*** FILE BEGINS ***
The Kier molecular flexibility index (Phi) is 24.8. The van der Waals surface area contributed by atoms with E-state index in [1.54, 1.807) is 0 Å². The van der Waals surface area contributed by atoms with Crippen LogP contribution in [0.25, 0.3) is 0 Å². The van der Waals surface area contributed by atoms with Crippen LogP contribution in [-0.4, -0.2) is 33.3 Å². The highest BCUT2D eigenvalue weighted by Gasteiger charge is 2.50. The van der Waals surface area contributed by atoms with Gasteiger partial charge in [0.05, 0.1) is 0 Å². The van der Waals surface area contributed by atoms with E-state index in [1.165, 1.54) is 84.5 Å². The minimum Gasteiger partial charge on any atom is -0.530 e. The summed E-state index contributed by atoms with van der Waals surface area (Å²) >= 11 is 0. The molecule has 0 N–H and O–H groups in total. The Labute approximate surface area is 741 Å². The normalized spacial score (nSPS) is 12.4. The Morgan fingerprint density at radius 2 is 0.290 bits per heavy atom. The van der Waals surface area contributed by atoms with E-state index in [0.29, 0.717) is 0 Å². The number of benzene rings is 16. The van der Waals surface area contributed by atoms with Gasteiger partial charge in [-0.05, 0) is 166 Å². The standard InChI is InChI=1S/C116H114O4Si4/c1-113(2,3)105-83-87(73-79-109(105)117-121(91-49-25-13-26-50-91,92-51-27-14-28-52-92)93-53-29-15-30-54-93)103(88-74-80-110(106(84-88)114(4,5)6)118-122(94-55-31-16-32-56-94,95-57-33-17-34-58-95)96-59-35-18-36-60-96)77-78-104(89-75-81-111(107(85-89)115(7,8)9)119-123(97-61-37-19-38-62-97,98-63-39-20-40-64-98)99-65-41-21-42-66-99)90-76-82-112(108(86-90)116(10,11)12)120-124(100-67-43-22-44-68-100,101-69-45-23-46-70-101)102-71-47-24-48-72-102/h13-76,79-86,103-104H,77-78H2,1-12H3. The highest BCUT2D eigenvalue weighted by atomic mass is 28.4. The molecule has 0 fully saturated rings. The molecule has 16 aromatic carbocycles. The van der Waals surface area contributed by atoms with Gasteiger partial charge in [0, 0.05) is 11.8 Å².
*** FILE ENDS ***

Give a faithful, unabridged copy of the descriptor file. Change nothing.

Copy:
The Kier molecular flexibility index (Phi) is 24.8. The van der Waals surface area contributed by atoms with E-state index in [1.54, 1.807) is 0 Å². The van der Waals surface area contributed by atoms with Crippen LogP contribution in [0.25, 0.3) is 0 Å². The van der Waals surface area contributed by atoms with Crippen LogP contribution in [-0.4, -0.2) is 33.3 Å². The highest BCUT2D eigenvalue weighted by Gasteiger charge is 2.50. The van der Waals surface area contributed by atoms with Gasteiger partial charge in [0.05, 0.1) is 0 Å². The van der Waals surface area contributed by atoms with E-state index in [1.165, 1.54) is 84.5 Å². The minimum Gasteiger partial charge on any atom is -0.530 e. The summed E-state index contributed by atoms with van der Waals surface area (Å²) >= 11 is 0. The molecule has 0 N–H and O–H groups in total. The Labute approximate surface area is 741 Å². The normalized spacial score (nSPS) is 12.4. The Morgan fingerprint density at radius 2 is 0.290 bits per heavy atom. The van der Waals surface area contributed by atoms with E-state index in [0.29, 0.717) is 0 Å². The number of benzene rings is 16. The van der Waals surface area contributed by atoms with Gasteiger partial charge in [-0.05, 0) is 166 Å². The standard InChI is InChI=1S/C116H114O4Si4/c1-113(2,3)105-83-87(73-79-109(105)117-121(91-49-25-13-26-50-91,92-51-27-14-28-52-92)93-53-29-15-30-54-93)103(88-74-80-110(106(84-88)114(4,5)6)118-122(94-55-31-16-32-56-94,95-57-33-17-34-58-95)96-59-35-18-36-60-96)77-78-104(89-75-81-111(107(85-89)115(7,8)9)119-123(97-61-37-19-38-62-97,98-63-39-20-40-64-98)99-65-41-21-42-66-99)90-76-82-112(108(86-90)116(10,11)12)120-124(100-67-43-22-44-68-100,101-69-45-23-46-70-101)102-71-47-24-48-72-102/h13-76,79-86,103-104H,77-78H2,1-12H3. The highest BCUT2D eigenvalue weighted by atomic mass is 28.4. The molecule has 0 fully saturated rings. The molecule has 16 aromatic carbocycles. The van der Waals surface area contributed by atoms with Gasteiger partial charge in [0, 0.05) is 11.8 Å².